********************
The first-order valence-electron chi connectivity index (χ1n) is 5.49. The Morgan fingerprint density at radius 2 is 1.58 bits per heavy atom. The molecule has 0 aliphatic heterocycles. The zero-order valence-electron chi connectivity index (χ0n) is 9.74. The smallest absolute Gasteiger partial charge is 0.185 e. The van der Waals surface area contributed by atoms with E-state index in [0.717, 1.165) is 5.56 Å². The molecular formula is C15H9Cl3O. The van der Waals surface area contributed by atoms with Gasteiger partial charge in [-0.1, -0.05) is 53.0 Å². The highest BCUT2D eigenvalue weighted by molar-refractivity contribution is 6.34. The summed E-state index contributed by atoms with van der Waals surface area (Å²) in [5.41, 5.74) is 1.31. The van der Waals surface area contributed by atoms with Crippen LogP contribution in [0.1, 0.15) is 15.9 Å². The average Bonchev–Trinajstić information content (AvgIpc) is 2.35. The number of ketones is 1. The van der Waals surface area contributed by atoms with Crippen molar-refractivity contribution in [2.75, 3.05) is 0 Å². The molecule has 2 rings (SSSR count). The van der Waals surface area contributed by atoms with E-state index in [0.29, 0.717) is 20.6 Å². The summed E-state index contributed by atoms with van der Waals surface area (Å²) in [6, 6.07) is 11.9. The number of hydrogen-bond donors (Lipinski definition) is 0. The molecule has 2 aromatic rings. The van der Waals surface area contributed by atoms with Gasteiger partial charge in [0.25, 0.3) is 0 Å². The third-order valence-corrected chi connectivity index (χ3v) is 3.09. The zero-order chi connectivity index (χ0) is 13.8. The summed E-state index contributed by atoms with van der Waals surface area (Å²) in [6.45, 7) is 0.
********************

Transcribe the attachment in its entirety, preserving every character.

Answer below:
The first-order valence-electron chi connectivity index (χ1n) is 5.49. The Morgan fingerprint density at radius 2 is 1.58 bits per heavy atom. The molecule has 0 aliphatic heterocycles. The zero-order valence-electron chi connectivity index (χ0n) is 9.74. The smallest absolute Gasteiger partial charge is 0.185 e. The van der Waals surface area contributed by atoms with E-state index in [0.717, 1.165) is 5.56 Å². The molecular formula is C15H9Cl3O. The van der Waals surface area contributed by atoms with Gasteiger partial charge in [-0.1, -0.05) is 53.0 Å². The highest BCUT2D eigenvalue weighted by molar-refractivity contribution is 6.34. The summed E-state index contributed by atoms with van der Waals surface area (Å²) in [5.41, 5.74) is 1.31. The van der Waals surface area contributed by atoms with Crippen LogP contribution in [0.1, 0.15) is 15.9 Å². The average Bonchev–Trinajstić information content (AvgIpc) is 2.35. The number of ketones is 1. The van der Waals surface area contributed by atoms with Crippen molar-refractivity contribution in [2.75, 3.05) is 0 Å². The molecule has 2 rings (SSSR count). The van der Waals surface area contributed by atoms with E-state index in [0.29, 0.717) is 20.6 Å². The summed E-state index contributed by atoms with van der Waals surface area (Å²) in [6, 6.07) is 11.9. The number of hydrogen-bond donors (Lipinski definition) is 0. The molecule has 2 aromatic rings. The van der Waals surface area contributed by atoms with Gasteiger partial charge in [0.25, 0.3) is 0 Å². The third-order valence-corrected chi connectivity index (χ3v) is 3.09. The zero-order chi connectivity index (χ0) is 13.8. The summed E-state index contributed by atoms with van der Waals surface area (Å²) in [6.45, 7) is 0.